This essential textbook presents the basics of dental statistics in an accessible way, combining explanation in non-technical language with key messages, practical examples, suggestions for further reading and exercises complete with detailed solutions. There is an emphasis on the principles and application of statistics without the use of algebra.
The statistical material is strongly rooted in practical examples drawn from a wide range of journal articles representing both dental health care delivery and clinical dentistry. The perspective is international, with papers drawn from a variety of settings around the world. Many articles are recent and report contemporary developments in dental care.
The intended audience includes dental students and practitioners, those engaged in dental research and other health care professionals. For students and tutors, it covers the undergraduate curriculum, and the exercises and solutions make it ideal for course use. For practitioners and researchers it provides the first principles of study design, accessing the dental literature, and the preparation and publication of original dental research.
Table of Contents
Preface to the second edition
Preface to the first edition
Planning a study
Types of study in dental research
Randomised controlled trials
The Normal distribution
Introduction to hypothesis tests
Comparing two means
Dealing with proportions and categorical data
Comparing several means
Regression, correlation and agreement
Non-Normally distributed data
The choice of sample size
Evidence based dentistry
Solutions to exercises
Nigel Smeeton is a Social Statistician at the Centre for Research in Primary and Community Care, University of Hertfordshire, and Visiting Lecturer in the Division of Imaging Sciences and Biomedical Engineering at King’s College London. For more than twenty years, he has taught statistics to undergraduate dental and medical students and is currently engaged in the postgraduate teaching of health service staff. His academic work has involved the application of statistical methods to research in stroke, asthma, psychiatry, and adolescent health and behaviour. He has a particular interest in non-parametric statistics, and is co-author of the text Applied Nonparametric Statistical Methods, published by CRC Press.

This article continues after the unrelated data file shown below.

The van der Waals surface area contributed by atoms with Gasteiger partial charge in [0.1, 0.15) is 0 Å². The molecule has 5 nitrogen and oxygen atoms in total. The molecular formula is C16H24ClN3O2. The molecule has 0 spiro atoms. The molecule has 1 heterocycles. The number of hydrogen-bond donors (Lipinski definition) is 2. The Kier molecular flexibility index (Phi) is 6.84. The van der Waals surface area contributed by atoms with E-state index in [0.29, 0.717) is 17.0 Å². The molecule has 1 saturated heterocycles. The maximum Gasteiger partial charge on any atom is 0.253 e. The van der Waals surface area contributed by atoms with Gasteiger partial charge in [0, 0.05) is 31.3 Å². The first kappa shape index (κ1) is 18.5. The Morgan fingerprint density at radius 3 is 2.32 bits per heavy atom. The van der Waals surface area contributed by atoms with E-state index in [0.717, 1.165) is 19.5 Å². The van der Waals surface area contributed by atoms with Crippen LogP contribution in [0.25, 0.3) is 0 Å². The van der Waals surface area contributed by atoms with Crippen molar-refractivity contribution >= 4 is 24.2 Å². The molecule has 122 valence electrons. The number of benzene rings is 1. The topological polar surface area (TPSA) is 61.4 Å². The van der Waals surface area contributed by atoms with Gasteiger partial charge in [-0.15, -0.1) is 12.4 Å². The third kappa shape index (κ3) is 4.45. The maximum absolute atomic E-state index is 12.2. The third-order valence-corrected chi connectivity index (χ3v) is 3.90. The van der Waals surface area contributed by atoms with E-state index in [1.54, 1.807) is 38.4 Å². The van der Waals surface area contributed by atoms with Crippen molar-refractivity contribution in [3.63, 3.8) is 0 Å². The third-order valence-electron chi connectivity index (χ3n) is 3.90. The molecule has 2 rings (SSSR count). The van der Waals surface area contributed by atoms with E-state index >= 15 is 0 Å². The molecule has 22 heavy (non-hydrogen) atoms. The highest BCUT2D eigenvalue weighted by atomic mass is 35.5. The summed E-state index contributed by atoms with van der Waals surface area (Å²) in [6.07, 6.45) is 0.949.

"The author, who has a long track record of communicating statistics to non-experts, has for over 20 years steeped himself in the world of dental health care. The fruits of his experience are demonstrated by the rich set of examples which he brings to every chapter of the book. The subject matter of each chapter are applicable to any field involving statistical reasoning, but the authoritative way in which he relates every piece of teaching to realistic questions for dental care practitioners is most convincing. Previous generations of the dental community who have attempted to learn statistics have often had to turn to medical statistics textbooks. However, Smeeton has managed to break this mould and demonstrate properly the application of statistics in dentistry. His treatment of statistical concepts is orthodox and sound, but this third edition of the book has evolved to meet changing needs of the intended audience, including a welcome chapter on evidence-based dentistry. I anticipate many undergraduate and postgraduate dental students will find this book to be their primary source for their use of statistics."
—Richard Morris, Professor in Medical Statistics, University of Bristol
"The first edition of Nigel Smeeton’s highly accessible guide to research design and statistics was a breakthrough in providing a simple and easy to read guide to conducting research studies in dentistry. And now this third edition, which comprises 18 chapters, spans the principles of research design, broad aspects of the ethics of research, principles of statistical analysis and the appraisal of research (including peer review of manuscripts). Each chapter provides an introduction to the topic it will address which outlines the importance of the topic and the areas that will be covered, this is followed by the main body of the chapter, and is concluded with a short test for the reader to appraise their own learning. The author draws extensively on published dental research to provide examples. The most remarkable aspect of this book is that there is so little mathematics in it. The focus of the learning is understanding how statistics work without delving into the formulae. The third edition brings a new chapter on evidence based dental practice which is becoming increasingly important for policy and practice. There are also some new sections on advanced techniques – which with the increased availability of statistical software are being used more widely.
There is little doubt that this is a very useful book for undergraduate dental students learning the skills of research design and critical appraisal of scientific research which will form part of the foundation for their future learning and continuing professional development. Throughout the text the key learning points are emphasised, and there are exercises to test the new learning. I would strongly recommend it for undergraduate courses. However I also believe it will be very useful for qualified practitioners who are keen to develop an awareness of statistical issues, in order to support an evidence-based approach to dental practice."
–J T Newton, King’s College London Dental Institute